Analysis. The Yemeni conflict is a microcosm of the global power struggle, with a deadly civilian toll.

U.S. drops missiles on Yemen, Iran sends warships to Aden

The war in Yemen is a global war that extends beyond the boundaries of the poorest country in the Gulf. Instead of the historic confrontation between Iran and Saudi Arabia, it is part of the wider international conflict in the Middle East. It is a war fueled by European and U.S. weapons, as repeatedly confirmed by humanitarian organizations and Western civil society.

Wednesday and Thursday, dozens of Italian and Yemeni citizens marched together under the NoWar Network banner, in front of the Defense Ministry and the Parliament. They have called for the application of Law 185 that imposes in Italy an arms embargo against states in conflict. But that approach fails: Weapons made in Italy continue to enrich the already full Saudi war chest.

Now this globalization is evident. After the launch of two rockets toward the U.S. destroyer Mason (that fell in the water) while on the Strait of Bab al-Mandab, the U.S. Navy stationed on the Red Sea reacted. Cruise missiles hit three radar stations controlled by the Houthis.

President Obama authorized the retaliation, further expanding the strategy initiated by his predecessor Bush. The first drones of an undeclared war against another country were aimed at al Qaeda in 2002, but since 2011, the attacks have intensified radically, to be elevated to a model of modern remote control war.

But the absence of soldiers does not mean fewer casualties: According to the U.N., U.S. drones have caused more civilian deaths in Yemen than al Qaeda attacks: over 100, in addition to more than 300 victims in special missions. And this hasn’t caused al Qaeda to lose any power; they have spread like wildfire in the southwest of the country.

Thursday’s attack — the first direct U.S. action in the conflict between Houthi and the government of President Hadi — marks the official entrance in a war that has caused 10,000 deaths, of which 60 percent were civilians. Different indirect actions have been carried out since March 2015, under the guise of assistance to Riyadh in the form of military advisers and intelligence information.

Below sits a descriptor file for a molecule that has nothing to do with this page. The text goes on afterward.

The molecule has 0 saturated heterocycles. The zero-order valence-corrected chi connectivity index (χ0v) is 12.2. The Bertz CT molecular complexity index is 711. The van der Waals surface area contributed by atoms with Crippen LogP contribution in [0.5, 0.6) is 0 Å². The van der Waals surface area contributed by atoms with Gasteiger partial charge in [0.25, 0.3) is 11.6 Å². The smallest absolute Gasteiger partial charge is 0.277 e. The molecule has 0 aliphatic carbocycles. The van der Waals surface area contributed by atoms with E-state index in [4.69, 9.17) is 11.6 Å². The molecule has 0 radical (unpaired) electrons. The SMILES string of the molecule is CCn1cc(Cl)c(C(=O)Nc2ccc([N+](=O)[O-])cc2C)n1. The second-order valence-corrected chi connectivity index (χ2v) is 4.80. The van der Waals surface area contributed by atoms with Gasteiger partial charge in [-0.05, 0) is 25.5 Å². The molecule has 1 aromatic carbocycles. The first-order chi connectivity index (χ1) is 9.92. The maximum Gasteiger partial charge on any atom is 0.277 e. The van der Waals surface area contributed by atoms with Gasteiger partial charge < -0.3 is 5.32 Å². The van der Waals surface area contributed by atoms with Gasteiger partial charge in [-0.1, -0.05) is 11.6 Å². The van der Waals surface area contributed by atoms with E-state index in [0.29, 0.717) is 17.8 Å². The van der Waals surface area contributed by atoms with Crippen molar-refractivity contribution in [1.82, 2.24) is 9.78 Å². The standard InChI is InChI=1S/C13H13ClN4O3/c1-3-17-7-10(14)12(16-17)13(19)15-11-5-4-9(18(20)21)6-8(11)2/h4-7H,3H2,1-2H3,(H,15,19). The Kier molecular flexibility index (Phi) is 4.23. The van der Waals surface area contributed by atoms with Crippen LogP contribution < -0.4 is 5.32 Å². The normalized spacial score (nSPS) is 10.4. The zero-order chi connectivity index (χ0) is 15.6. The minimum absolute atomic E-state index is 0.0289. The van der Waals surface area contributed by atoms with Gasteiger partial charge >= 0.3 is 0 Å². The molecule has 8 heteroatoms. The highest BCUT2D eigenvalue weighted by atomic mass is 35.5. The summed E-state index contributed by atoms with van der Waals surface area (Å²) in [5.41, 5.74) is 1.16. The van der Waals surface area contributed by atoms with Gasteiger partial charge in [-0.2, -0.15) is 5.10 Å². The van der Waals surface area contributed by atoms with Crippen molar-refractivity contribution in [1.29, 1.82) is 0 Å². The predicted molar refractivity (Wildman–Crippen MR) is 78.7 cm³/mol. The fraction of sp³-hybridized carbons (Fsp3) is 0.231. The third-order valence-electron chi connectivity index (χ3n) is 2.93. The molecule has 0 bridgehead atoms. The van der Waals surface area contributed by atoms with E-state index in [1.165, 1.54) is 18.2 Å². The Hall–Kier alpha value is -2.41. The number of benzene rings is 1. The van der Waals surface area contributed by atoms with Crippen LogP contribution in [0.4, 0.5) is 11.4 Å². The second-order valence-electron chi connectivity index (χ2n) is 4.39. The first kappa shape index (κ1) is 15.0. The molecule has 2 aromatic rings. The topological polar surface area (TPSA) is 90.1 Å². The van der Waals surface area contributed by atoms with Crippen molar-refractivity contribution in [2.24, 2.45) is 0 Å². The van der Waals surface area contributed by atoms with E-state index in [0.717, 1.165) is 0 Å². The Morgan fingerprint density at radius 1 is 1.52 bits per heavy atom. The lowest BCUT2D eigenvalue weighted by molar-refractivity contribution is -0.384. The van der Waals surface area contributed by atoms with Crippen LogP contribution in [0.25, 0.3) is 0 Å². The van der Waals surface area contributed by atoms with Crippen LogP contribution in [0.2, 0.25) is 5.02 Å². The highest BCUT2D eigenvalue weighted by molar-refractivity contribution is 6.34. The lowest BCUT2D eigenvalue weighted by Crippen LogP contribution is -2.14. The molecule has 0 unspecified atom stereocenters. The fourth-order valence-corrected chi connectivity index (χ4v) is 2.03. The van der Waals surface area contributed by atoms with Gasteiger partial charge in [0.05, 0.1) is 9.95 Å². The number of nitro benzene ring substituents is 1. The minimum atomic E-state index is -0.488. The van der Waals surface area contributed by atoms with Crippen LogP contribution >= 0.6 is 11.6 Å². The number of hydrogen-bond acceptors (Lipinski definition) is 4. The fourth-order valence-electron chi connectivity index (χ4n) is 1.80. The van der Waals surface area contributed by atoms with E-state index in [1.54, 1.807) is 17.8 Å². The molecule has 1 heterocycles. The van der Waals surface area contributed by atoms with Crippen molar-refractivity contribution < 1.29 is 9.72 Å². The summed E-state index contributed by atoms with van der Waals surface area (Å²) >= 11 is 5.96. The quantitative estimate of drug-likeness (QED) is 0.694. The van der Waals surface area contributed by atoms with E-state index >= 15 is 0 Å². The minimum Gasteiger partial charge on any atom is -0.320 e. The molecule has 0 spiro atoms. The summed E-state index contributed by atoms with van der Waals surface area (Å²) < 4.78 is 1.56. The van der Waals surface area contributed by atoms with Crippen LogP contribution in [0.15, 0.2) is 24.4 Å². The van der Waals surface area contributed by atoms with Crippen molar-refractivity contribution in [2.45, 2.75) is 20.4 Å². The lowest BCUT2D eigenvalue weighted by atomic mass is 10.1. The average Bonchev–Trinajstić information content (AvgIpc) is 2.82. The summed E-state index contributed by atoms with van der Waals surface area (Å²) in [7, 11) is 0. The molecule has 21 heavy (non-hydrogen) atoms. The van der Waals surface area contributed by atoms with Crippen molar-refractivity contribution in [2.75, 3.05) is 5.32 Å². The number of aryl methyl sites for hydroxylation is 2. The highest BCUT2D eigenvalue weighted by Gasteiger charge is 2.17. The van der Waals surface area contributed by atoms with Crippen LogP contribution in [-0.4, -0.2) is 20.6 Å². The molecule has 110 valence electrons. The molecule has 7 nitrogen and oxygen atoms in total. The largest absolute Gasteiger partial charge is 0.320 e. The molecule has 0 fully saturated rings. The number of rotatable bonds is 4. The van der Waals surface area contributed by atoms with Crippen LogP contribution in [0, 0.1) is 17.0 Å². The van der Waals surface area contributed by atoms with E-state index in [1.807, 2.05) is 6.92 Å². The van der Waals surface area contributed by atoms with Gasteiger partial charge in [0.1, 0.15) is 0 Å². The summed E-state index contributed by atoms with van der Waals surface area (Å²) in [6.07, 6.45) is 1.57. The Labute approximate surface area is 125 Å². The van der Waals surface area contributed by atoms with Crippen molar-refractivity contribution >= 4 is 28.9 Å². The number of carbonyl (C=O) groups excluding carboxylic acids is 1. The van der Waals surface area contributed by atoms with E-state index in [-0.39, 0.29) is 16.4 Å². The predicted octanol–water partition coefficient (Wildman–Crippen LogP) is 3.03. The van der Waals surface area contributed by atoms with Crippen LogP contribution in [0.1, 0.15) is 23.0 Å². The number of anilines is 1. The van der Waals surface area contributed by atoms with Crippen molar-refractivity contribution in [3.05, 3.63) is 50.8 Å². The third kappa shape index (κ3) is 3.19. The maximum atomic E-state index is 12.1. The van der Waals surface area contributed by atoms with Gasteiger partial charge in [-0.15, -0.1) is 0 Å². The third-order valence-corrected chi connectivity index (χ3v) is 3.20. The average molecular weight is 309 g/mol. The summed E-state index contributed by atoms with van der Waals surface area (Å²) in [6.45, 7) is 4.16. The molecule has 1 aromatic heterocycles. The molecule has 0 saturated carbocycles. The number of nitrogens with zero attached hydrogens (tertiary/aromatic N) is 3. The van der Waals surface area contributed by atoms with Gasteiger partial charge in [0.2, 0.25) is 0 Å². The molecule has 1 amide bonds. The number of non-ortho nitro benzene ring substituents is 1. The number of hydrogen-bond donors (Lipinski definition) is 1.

“Those radars were active during previous attacks and attempted attacks against ships on the Red Sea,” the Pentagon said, stating that the target was located near the commercial port of Ras Isa, in the southwest of the country. A spokesman for the U.S. State Department, Peter Cook, was entrusted with the warning to the rebel movement: “The United States will respond appropriately to any attack on its own ships or to commercial traffic.”

The Houthis were held responsible because the rockets were fired on the Mason a few hours after the massacre of 155 people during a funeral in Sana’a by a Riyadh jet bombing. But an official speaking to the Saba news agency insisted: “These allegations are unfounded. Such claims aim to create false justifications for increasing attacks and cover up the continuous crimes committed by the coalition against the Yemeni people.”

A few hours later came the reaction from Iran, the state accused by many of being the lender and puppeteer of the Houthi movement. According to the semi-private news agency Iranian Tasnim, Tehran announced Thursday that it had deployed two destroyers of the 34th Fleet in international waters of the Gulf of Aden.

So, both Iranian and U.S. warships are stationed in the same waters, a short distance from each other. This is a hot area, where oil tankers en route from the Gulf to supply Europe pass all the time. Now, the coastal city of Aden has entered the front line of the conflict.

Aden was occupied by the Houthi movement after Sana’a, taken in September 2014. It was among the first cities to witness the heavy deployment of pro-government troops. In the summer of 2015, it was recaptured by the troops of President Hadi who made it his provisional capital, thanks to the help of al Qaeda cells, according to journalists and residents.

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